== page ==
Patient satisfaction has been garnering an increasing amount of attention, since healthcare began its shift to a value-based, more patient-centric system. In an effort to measure “value” as opposed to volume, the Centers for Medicare and Medicaid Service (CMS) have begun implementing the Hospital Consumer Assessment of Healthcare Providers and Systems (HCAHPS) surveys to track the level of satisfaction among recently discharged patients. Patients rate their hospital stay in 27 categories, which range from communication with doctors and nurses to pain management to facility cleanliness and quietness. Based in large part on these scores, hospitals can either lose or gain up to 2% of their Medicare reimbursement payments. This percentage is expected to continue increasing along with the expansion of Medicare (an ACA mandate.) By implementing HCAHPS surveys, along with other qualitative measurement tools, CMS encourages healthcare providers and administrators to go beyond the moral imperative to provide high quality care by withholding reimbursement for subpar patient satisfaction.
There are a number of strategies to improve patient satisfaction scores, most of which emphasize improving practice and hospital environment. This costly method, however, may very well do the opposite. As Brenda E. Sirovich, MD, MS, of the Department of Veterans Affairs Medical Center in Virginia, explains, recent studies infer that efforts to cater to patient satisfaction may be ill guided, because by “implicitly encouraging health care providers to honor requests for (or to explicitly offer) discretionary health care services, such efforts may lead to overutilization, higher costs, and worse outcomes.”
Increasingly, patient surveys are pointing to the successes of an underutilized method which has potential to benefit both patient and practitioner: in-hospital patient education. Providing patients with educational content during their hospital stay can be very empowering, comforting, and effective, especially when the content can be accessed digitally post-discharge. Hospitals are often fast paced and hectic, with nursing staff juggling many patients and core measure procedures simultaneously. Given this burden placed on staff, they may not be able to spend adequate time educating the patient on their recent diagnosis and necessary steps post-discharge, which can leave the patient feeling lost, ultimately decreasing their confidence with the practitioner and lowering their satisfaction of this experience overall. Targeted, comprehensive educational programming for hospitals is a cost-effective way to provide vital information to patients during and after their hospital stay.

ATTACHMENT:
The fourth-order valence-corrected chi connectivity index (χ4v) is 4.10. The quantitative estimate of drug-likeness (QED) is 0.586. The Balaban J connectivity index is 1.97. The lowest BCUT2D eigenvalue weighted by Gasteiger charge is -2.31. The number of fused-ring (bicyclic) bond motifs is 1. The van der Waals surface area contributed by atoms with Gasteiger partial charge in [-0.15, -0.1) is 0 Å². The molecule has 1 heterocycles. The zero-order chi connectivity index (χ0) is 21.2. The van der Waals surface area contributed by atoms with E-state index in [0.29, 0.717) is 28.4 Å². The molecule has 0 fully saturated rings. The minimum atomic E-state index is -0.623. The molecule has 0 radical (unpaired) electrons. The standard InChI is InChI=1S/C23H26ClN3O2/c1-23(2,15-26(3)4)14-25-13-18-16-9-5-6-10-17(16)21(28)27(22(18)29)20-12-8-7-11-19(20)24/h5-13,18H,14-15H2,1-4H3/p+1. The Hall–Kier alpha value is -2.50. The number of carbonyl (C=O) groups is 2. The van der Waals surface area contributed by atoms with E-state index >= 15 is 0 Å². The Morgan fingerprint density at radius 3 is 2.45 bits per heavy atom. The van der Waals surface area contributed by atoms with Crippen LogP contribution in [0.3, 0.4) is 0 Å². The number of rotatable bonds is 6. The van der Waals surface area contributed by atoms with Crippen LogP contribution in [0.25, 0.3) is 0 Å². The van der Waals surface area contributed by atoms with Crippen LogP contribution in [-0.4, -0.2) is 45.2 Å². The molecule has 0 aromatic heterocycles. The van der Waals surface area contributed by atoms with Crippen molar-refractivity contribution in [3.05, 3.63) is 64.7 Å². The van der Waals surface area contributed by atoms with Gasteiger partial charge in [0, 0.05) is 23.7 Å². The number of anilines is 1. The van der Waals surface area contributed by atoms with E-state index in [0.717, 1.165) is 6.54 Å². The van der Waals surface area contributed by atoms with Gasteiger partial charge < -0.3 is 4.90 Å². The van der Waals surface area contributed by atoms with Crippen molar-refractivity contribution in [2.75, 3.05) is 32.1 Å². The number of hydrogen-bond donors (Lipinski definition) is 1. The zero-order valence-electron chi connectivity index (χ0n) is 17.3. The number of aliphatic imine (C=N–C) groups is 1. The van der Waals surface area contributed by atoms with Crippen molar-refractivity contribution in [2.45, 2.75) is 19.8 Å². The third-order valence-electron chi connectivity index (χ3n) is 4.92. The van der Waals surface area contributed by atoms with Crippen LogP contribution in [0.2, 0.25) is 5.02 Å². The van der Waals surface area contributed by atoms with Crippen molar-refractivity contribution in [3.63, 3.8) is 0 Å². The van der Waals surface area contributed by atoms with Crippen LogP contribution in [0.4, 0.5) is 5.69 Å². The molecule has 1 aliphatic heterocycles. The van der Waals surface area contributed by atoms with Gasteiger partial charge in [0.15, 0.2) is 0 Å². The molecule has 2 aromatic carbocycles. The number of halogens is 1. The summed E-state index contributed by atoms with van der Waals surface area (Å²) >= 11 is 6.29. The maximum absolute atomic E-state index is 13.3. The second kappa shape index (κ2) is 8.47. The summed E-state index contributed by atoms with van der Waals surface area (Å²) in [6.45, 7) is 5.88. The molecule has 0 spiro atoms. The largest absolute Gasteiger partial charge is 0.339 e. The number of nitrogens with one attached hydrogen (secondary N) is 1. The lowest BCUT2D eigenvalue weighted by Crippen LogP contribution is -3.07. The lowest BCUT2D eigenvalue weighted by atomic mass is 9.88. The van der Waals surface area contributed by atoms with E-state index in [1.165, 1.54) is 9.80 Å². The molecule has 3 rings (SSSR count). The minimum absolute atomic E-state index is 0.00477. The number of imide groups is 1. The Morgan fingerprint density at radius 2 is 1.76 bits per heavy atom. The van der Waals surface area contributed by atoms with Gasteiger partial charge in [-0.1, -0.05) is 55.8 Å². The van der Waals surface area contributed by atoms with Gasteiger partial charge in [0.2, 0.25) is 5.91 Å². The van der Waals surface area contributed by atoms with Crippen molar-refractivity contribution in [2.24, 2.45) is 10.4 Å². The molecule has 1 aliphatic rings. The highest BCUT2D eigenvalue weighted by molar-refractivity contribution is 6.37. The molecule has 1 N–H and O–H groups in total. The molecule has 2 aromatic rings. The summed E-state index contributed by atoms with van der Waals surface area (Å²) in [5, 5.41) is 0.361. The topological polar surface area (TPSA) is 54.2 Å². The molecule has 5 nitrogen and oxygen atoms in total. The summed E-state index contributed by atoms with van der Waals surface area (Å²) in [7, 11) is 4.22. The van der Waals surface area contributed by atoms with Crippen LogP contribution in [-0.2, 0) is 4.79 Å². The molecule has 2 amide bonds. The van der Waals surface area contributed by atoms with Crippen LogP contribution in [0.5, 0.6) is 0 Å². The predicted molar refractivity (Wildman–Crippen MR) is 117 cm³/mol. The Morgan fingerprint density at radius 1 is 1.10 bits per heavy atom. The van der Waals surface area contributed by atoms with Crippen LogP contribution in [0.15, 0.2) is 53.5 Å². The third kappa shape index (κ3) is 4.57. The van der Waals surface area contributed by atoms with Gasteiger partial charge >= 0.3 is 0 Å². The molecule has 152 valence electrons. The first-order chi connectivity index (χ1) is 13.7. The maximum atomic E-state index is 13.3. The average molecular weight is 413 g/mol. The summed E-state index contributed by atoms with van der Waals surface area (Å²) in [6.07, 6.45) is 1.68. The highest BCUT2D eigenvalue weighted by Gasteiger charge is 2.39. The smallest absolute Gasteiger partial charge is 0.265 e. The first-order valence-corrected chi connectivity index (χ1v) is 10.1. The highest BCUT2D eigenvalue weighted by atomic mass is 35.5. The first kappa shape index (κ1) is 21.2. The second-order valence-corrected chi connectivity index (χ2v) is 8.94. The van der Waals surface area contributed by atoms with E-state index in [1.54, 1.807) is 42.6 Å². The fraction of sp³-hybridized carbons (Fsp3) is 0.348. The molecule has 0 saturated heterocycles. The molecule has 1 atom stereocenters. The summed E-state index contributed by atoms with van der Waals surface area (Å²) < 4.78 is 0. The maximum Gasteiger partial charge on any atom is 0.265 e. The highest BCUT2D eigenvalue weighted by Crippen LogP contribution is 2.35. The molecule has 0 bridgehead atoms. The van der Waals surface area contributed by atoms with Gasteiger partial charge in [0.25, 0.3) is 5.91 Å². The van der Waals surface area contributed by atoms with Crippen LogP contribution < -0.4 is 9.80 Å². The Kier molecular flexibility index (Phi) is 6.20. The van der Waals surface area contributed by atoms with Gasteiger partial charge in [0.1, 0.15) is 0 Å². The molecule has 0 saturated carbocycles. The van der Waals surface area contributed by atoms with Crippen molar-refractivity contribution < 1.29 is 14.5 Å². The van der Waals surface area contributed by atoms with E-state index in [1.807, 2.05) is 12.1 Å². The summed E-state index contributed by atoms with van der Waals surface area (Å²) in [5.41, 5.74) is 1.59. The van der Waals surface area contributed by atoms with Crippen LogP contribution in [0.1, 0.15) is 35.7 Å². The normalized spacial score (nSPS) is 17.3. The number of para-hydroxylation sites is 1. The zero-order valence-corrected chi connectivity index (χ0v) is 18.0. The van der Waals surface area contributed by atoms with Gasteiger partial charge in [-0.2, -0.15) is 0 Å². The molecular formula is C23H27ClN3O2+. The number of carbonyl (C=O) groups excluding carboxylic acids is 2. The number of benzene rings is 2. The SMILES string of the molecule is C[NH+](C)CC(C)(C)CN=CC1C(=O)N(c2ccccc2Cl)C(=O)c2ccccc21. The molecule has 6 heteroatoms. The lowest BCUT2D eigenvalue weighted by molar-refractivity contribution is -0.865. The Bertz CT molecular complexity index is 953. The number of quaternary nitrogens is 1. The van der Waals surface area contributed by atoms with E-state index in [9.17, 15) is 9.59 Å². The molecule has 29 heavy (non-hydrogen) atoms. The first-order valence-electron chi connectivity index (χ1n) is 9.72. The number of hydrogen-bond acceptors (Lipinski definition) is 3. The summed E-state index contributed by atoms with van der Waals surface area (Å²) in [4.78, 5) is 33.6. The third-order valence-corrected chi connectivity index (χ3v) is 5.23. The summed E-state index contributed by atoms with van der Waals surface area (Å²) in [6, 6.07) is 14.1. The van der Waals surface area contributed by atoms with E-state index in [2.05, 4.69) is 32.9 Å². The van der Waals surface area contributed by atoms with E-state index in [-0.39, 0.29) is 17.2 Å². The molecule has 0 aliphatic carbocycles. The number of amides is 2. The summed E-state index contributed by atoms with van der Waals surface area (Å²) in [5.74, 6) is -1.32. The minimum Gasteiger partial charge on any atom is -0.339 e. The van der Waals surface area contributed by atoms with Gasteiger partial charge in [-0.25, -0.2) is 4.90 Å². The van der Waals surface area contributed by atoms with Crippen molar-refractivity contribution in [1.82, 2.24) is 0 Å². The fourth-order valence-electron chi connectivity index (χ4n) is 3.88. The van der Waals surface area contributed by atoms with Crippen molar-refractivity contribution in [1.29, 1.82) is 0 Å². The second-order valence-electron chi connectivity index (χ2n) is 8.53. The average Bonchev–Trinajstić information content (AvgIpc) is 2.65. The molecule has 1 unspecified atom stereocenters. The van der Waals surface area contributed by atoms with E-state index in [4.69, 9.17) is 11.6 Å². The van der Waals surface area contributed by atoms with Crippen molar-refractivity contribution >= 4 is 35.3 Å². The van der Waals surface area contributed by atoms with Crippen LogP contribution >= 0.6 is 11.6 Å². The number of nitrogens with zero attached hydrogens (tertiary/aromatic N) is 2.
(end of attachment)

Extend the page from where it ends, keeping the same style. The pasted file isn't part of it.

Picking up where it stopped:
Such programming provides a wide range of information channels applicable to patients in many different areas, from heart disease and aging, to new and expectant parents. First, it has the potential to free up vital time of physicians and nurses by providing patients information they would spend considerable time sharing. Considering that communication between patients and practitioners is a major pillar of HCAHPS scoring, quality educational aids have the potential to greatly increase this score and improve patient satisfaction.
Second, it allows the patients to be more informed about their condition and overall health. In a study conducted by The Wellness Network, the healthcare education company found that 84% of respondents felt that the information they received from their hospital’s patient education channel made their hospital stay better. The study also revealed that 100% of patients found the programming to be educational, while it helped 99% learn and retain information about important health issues. This approachable, yet in-depth information allows the patient to have a far better understanding of their condition, and provides them the opportunity to ask key questions that they would have otherwise not known to ask.
Finally, an in-room patient education channel provides patients confidence in knowing that they are aware of their condition and how to appropriately care for themselves. The Wellness Network research found that 71% of patients felt the information garnered through their hospital’s patient education channel made their condition less intimidating. They also noted that 72% of patients felt more favorably toward the hospital and staff if they offered access to an in-room patient education network. In addition to informing patients of their condition, the channel also provides vital lifestyle and care management strategies which will optimize their health and longevity. 69% of those surveyed said they would be more motivated to stay on a treatment regimen after viewing the channel. 73% say that they would change or start a diet plan based on information gleaned from the channel. These startlingly positive results have undeniable implications for both the patient and the hospital: approachable, comprehensive patient education tools allow the patient to lead a healthier lifestyle while decreasing their likelihood of returning to the hospital for preventable ailments.
Patient-centric healthcare does not have to be a burden for hospitals and practitioners to bear. Patient education programs that span from the hospital room to digital platforms post-discharge are a cost-effective way to inform patients on healthy lifestyle changes and health management, while improving satisfaction ratings. Educating patients allows them to confidently manage their health, in turn reducing the rate of return visits, which frees up vital time and resources for hospitals and practitioners alike, while improving patient satisfaction scores, maximizing Medicare and Medicaid reimbursement.
[1) Zusman, Edie E. "HCAHPS Replaces Press Ganey Survey as Quality Measure for Patient Hospital Experience | Neurosurgery | Oxford Academic." OUP Academic. Oxford University Press, 01 Aug. 2012. Web. 27 July 2017.